Monday, March 31, 2008
Apparently, there's some truth to this notion.
Ricki Rockett, the drummer for the band Poison, was arrested yesterday on rape charges. Mr. Rockett's real name? Richard Ream.
That's right. Dick Ream was arrested for rape. Seriously, you can't make this shit up.
Thursday, March 27, 2008
The situation is this: W has been bubbling an awful lot in her tournaments, for whatever reason. She has also been admittedly frustrated because she has been "running bad" (her words). We were playing in a Wall Street sit n' go last night where there were still 9 players in at the third blind level. Blinds are 75/150. W has about 1500 in front of her in EP. She limps and possibly one other player limps as well. Matty Ebs, on the button, raises to 600 in his usual nonchalant style. When it gets back to W, she goes into the tank for a while then shoves all in. The other player folds and Matty calls saying, "you're behind", before flipping over AA. W has 77. A 7 flops but an Ace turns and it's all over for W.
My call on this is that it was too early in the tourney to shove all in with a middle pair. W's contention was that the blinds were swinging around, chopping 1/3 of her stack and that Matty Eb's range was so wide that she could easily have been leading with 77. I maintained that it was early enough that even with only 1000 chips, she could see another 20 hands before being forced to shove and that 77 is too easily beaten, either by overcards or a counterfeited two pair or, in this case, an overpair.
What do you think?
On another note, I was also running low on chips (about 1800) in a later blind level (200/400). I picked up QJo on the button and faced a min-raise from Matty Ebs. I shoved and he called with the same AA and the same speech about me needing to catch! I nearly cracked him but he held up. Now as a corollary, I think my move was more warranted than W's in this situation. My stack was shorter in comparison to the blinds even though my hand was weaker. However, I'm dominated by a much shorter range of hands. AA, KK, QQ, JJ, AK, AQ, AJ, KJ, KQ are the hands which kill me. But I'm 60/40 to hands like AT, A9, A8, KT, K9 and even money with hands like TT, 99, 88, 77. Matty had an enormous stack at that point, so he could very well try to pick me off with a less than premium hand, given that it was only 1000 to call a pot of nearly 3000.
On another note, a little birdie told me that a club in Midtown, Good look's descendent club, got shut down this evening. The boys in blue came in, allegedly, with sledgehammers and really tore up the place. So much for innocent until proven guilty, hmmm?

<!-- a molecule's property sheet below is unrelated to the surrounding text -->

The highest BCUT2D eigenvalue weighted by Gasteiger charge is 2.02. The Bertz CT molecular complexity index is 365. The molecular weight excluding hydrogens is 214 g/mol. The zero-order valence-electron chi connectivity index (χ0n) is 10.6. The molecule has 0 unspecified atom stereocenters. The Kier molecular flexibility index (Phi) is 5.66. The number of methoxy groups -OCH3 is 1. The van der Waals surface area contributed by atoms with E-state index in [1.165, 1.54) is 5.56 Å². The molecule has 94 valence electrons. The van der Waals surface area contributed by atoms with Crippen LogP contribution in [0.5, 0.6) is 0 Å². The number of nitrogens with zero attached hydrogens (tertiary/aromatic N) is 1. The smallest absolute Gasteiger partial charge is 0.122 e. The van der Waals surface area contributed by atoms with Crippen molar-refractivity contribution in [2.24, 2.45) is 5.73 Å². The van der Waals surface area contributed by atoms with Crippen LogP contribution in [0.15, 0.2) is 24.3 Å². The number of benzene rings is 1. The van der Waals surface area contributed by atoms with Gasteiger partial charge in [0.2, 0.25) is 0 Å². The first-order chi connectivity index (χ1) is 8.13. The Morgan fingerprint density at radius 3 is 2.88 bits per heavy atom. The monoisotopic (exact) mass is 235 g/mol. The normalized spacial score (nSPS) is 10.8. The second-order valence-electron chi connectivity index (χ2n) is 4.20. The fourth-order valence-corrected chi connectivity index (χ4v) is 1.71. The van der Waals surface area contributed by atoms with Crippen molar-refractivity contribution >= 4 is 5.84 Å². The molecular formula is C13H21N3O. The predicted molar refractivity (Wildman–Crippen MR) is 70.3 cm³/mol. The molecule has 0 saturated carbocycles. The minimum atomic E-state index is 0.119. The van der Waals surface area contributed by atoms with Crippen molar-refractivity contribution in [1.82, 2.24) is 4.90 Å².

The clubs are being shut down much faster than I remember the last wave. This midtown club was only open for a few months, at best.
Thursday, March 20, 2008
Bacini Mary, specifically, has taken some horrific beats at the table or she'd be in much better position. I saw her turn over Aces to an underpair on Tuesday and then start getting packed up, sure that the underpair would hit their set! She won that one, but in her defense it's not been the norm for her to win the 80/20 races.
W has played her consistent game, where she averages around the bubble for every tourney. She is the all-time Wall Street Poker bubble leader and if she could tweak her game just a little bit, her consistency would propel her into the money a frightening number of times.
The real story here this season has been Stephen Porcelli, who came on strong late in the season and won a few crucial tourneys to propel himself to the front of the pack. He's been a monstrous force to compete with and is playing solid poker. BUT, he doesn't have enough tourneys to qualify as of yet. Wed. night is the last night of tourneys for the season and he's going to have to do really well in both of his tourneys to overcome Alceste.
The other big story of the season has been LJ and Thomas Gillespie. LJ started off the season with the best start of any WSP player. She cashed in her first four tourneys, winning two of them and getting runner up in the other two. This was during the phase wher she was winning online tourneys at a fast pace too and cashing BIG. So it seemed like she had just catapulted to another level. But it's hard to play that good for that long and her next few tourneys were real crash and burn affairs, putting her far out of the running the WSP championship.
The story with Thomas was that no one noticed him doing so well! He was the quiet guy who kept cashing until, before you knew it, he was in front of the pack with a month to go! His reputation as a beginning player was helping him get big money in with the best of it and he was taking the insults to the bank. But a few bad tourney placements the last few weeks have similarly knocked him out of the running.
The next week should be a real doozy. Including, and this is no small thing, the return of Dawn Summers after a self-imposed religious exile from poker. I, for one, will be very very happy to see her again. Mayhap a game of stud/8 in her honor?
Sunday, March 16, 2008
I spent the last hour or so updating my poker room map (linked at the bottom right corner of this blog page). So far, I've counted *70* official poker room visits in the U.S. My next trip is out to California for the first week of May, where I should rack up at least 6 or 7 more visits. I'm really looking forward to it.